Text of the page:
The remedy in these cases of physical illness, medicinal remedies were used, but also homeopathic, looking for predatory animals of those with which the poison has been made to create an antidote.

The third option was to kill the animal and turn it into a magical object, fetish or amulet, which could be carried or hidden for rituals. The spirit of the animal, full of hate, poison and power, could manifest itself in the form it had in life, or also directly possess the individual who is bewitched, forcing him to comply with what his master required, or perform acts of his nature. animal, not humans, which can alert about its possession. Due to the infestation of objects, it is identified with the tsukimono, spirits that possessed people and sometimes objects, such as the jatai, the obi or kimono belt, which was said to be used by jealous witches to strangle their ex-lovers or enemies while they slept.

As an explanatory point, the nature of the aforementioned tsukimono was varied, since here we find what in the Western world we call "relatives" within the world of magic, and which are called shikigami, as entities invoked for a specific purpose. , who could also own objects. Among the tsukimono could be found pets or kitsune -folkloric foxes with transformation abilities- and other yokai or spirits that helped their master or magician whom they served, often possessing objects or taking the form of the person, animal or thing that the master or magician served. owner needed for his purposes. However, these spirits could also be completely independent, and carry out enchantments and possessions on a whim, with a much more folkloric and popular character such as stealing merchandise from a traveler or being allowed to spend the night in a human home.
The tsukimono were not necessarily associated with evil practices of witchcraft, but even so, to own one, to be a tsukimono-suji, meant to be in a higher social status, although marginal, commonly relegated to the link with some sanctuary, where that family tradition was continued. , and of which, as in witchcraft, the membership of the members is reviewed in the family tree, or cases such as those of the miko, Shinto priestesses very close to the religious treatment of mediums or shamans.

For the release of a spell in which a spirit is directly involved, people went/go to an exorcist or onmyōji, or to Shinto and Buddhist priests who can pray and conjure up that spirit and move it away from the person, freeing it. In the event that the evil amulet is located, its destruction leads to the end of the curse.

There is a well-known variant of kodoku or kojotsu in relation to the inugami spirit, literally a dog-god, which is the clearest example of the fusion between tsukimono and kodoku. It is the spirit of the dog that has also been subjected to the ritual of being locked up with others of its kind until it is killed and devoured. In this case, the neck of the surviving dog was cut and it was this that was used as an amulet or ritual element. The dog's head could be further enchanted if buried in a busy place, to add further fury to the spirit for relentless burial. This system meant that one could become an independent spirit if too much time passed before conjuring the spirit for personal service.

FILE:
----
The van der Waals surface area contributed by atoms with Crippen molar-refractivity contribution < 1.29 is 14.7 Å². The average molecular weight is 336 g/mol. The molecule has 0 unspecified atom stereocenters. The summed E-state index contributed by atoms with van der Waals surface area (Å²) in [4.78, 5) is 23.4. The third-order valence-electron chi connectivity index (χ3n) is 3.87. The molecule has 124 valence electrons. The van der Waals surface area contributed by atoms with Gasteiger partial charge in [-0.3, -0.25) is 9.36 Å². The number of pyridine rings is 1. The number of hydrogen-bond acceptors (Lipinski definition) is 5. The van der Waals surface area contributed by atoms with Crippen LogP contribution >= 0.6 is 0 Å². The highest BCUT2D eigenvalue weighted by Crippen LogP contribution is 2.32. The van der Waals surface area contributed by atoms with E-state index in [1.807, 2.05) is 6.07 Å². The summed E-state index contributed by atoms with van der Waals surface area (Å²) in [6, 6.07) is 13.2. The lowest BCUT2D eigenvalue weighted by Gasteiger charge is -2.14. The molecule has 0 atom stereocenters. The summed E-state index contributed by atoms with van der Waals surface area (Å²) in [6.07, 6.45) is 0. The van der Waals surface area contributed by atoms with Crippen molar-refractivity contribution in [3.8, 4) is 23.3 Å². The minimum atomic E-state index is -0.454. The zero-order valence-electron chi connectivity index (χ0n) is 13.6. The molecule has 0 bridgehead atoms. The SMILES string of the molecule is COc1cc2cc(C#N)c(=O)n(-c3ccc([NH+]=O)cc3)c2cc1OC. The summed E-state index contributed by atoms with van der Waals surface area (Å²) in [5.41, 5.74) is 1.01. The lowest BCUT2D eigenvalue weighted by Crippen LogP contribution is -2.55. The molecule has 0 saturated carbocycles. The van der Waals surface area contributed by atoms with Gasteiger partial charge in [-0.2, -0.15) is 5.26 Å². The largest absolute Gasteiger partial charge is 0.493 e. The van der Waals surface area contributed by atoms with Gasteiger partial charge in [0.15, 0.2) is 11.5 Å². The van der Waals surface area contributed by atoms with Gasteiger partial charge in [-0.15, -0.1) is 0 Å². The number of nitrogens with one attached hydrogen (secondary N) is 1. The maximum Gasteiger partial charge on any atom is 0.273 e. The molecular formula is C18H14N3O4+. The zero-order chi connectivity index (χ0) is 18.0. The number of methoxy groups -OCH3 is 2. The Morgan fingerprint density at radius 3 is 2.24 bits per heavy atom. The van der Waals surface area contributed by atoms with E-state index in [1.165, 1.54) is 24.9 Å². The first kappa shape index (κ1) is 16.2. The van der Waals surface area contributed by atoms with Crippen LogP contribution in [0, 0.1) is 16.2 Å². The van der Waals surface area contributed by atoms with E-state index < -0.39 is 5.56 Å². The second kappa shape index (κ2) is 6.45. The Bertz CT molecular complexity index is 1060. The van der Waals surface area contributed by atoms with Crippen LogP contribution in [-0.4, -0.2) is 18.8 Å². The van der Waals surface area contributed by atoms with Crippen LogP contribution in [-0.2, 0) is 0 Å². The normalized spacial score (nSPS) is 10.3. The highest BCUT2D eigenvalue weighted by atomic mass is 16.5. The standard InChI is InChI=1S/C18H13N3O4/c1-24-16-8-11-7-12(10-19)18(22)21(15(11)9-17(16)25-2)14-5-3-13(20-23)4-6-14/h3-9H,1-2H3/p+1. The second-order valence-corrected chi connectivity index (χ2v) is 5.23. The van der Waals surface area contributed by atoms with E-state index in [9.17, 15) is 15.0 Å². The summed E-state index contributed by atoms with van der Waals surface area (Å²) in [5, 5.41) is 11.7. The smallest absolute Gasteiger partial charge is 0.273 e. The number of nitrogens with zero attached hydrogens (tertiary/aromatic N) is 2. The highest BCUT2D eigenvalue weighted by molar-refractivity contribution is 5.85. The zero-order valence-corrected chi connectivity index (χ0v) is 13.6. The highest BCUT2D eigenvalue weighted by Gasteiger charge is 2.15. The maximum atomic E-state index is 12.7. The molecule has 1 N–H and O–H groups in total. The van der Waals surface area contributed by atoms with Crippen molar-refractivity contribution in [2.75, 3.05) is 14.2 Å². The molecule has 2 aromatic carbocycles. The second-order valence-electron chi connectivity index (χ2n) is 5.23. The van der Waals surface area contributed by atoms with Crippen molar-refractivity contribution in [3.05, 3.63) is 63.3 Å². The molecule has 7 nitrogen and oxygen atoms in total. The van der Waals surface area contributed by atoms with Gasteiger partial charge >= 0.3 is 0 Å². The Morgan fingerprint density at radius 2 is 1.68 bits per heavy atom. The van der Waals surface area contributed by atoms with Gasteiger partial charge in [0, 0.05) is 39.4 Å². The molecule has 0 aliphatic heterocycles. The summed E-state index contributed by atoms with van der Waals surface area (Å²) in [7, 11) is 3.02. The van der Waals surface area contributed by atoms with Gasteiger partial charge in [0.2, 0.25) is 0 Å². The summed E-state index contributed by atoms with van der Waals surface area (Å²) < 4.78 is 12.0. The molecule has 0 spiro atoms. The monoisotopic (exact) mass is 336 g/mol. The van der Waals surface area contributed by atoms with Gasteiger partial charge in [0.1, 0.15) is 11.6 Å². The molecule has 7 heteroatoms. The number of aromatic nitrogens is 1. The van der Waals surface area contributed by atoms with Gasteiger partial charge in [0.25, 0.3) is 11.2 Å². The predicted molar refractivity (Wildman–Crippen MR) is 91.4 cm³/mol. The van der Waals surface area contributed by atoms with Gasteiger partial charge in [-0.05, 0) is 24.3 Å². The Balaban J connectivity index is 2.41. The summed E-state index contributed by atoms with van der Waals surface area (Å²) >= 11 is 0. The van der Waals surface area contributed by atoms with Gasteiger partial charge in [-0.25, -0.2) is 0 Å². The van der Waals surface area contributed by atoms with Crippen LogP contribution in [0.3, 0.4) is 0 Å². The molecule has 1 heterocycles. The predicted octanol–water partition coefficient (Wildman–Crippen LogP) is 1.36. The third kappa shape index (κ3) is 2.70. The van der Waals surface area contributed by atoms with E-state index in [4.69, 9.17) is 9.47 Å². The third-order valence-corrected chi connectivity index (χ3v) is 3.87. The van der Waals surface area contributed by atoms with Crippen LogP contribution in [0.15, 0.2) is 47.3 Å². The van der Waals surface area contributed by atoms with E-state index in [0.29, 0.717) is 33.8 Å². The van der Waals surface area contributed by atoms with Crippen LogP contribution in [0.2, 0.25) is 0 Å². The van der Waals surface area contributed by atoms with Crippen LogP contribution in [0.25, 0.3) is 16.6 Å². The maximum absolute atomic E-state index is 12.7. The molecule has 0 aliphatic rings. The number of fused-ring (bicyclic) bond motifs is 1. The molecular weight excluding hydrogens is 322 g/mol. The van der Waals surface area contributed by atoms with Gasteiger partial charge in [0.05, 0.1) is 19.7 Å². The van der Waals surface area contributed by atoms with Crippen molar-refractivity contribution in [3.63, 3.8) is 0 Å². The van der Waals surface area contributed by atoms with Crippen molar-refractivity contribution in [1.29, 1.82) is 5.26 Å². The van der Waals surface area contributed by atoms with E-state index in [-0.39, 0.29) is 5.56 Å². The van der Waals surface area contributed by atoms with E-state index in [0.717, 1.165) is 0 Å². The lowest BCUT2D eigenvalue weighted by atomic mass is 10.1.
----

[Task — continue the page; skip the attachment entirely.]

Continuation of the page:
It allowed it to be invoked to request help, to harm an enemy, to find something or someone, to take on a real appearance or that of another person, in order to deceive someone, and also to be possessed to acquire their strength, health, vitality and power... however, the person could suddenly become rude, violent, dirty, among other doggy characteristics. Perhaps the most interesting point of this practice is the idea that a dog can turn against its master and therefore an inugami can attend to the sorcerer's pleas or ignore them, even attack him directly, as happens in more than one legend where the dog, in addition to the memory of his master, he also remembers the torture to which he was subjected for an evil and selfish interest.

Pietro Viktor Carracedo Ahumada - pietrocarracedo@gmail.com

-Clarke, Peter B. (Ed.) Japanese New Religions in Global perspective, 2000, Curzon Press, Richmond, Surrey.
-Ichiro, Hori. -Folk religión in Japan: Continuity and Change. Chicago University Press. 1968. Chicago.
-Richey, Jeffery L. (Ed.) Daoism in Japan: Chinese tradiition and its influence on Japanese religious culture. 2015. Routledge, NY.
-Encyclopedia of Shinto (online research-Kokugakuin University) https://k-amc.kokugakuin.ac.jp/DM/dbTop.do?class_name=col_eos